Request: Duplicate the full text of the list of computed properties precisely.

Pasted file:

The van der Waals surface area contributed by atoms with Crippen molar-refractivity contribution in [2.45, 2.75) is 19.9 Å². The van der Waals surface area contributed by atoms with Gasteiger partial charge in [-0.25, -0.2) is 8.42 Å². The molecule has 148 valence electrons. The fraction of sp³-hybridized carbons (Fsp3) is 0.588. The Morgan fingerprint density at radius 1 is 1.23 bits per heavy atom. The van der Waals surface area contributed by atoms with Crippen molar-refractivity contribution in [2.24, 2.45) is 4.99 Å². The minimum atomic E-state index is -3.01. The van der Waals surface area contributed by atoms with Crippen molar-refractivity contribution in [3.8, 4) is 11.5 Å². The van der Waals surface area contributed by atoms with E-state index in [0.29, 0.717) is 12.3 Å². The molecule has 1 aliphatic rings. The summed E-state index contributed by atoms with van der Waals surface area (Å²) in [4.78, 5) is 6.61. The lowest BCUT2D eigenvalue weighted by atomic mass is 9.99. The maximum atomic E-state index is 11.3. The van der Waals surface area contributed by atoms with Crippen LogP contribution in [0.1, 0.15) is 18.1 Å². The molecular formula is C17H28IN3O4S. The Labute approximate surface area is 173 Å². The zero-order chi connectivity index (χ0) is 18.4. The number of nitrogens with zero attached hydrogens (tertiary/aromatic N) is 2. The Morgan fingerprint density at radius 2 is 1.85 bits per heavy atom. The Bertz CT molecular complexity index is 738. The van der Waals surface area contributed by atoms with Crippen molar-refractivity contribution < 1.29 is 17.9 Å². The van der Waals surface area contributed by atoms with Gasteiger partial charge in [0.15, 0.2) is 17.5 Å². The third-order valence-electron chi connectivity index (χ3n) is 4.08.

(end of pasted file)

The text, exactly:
The van der Waals surface area contributed by atoms with Crippen molar-refractivity contribution in [2.45, 2.75) is 19.9 Å². The van der Waals surface area contributed by atoms with Gasteiger partial charge in [-0.25, -0.2) is 8.42 Å². The molecule has 148 valence electrons. The fraction of sp³-hybridized carbons (Fsp3) is 0.588. The Morgan fingerprint density at radius 1 is 1.23 bits per heavy atom. The van der Waals surface area contributed by atoms with Crippen molar-refractivity contribution in [2.24, 2.45) is 4.99 Å². The minimum atomic E-state index is -3.01. The van der Waals surface area contributed by atoms with Crippen molar-refractivity contribution in [3.8, 4) is 11.5 Å². The van der Waals surface area contributed by atoms with E-state index in [0.29, 0.717) is 12.3 Å². The molecule has 1 aliphatic rings. The summed E-state index contributed by atoms with van der Waals surface area (Å²) in [4.78, 5) is 6.61. The lowest BCUT2D eigenvalue weighted by atomic mass is 9.99. The maximum atomic E-state index is 11.3. The van der Waals surface area contributed by atoms with Crippen LogP contribution in [0.1, 0.15) is 18.1 Å². The molecular formula is C17H28IN3O4S. The Labute approximate surface area is 173 Å². The zero-order chi connectivity index (χ0) is 18.4. The number of nitrogens with zero attached hydrogens (tertiary/aromatic N) is 2. The Morgan fingerprint density at radius 2 is 1.85 bits per heavy atom. The Bertz CT molecular complexity index is 738. The van der Waals surface area contributed by atoms with Crippen molar-refractivity contribution < 1.29 is 17.9 Å². The van der Waals surface area contributed by atoms with Gasteiger partial charge in [0.15, 0.2) is 17.5 Å². The third-order valence-electron chi connectivity index (χ3n) is 4.08.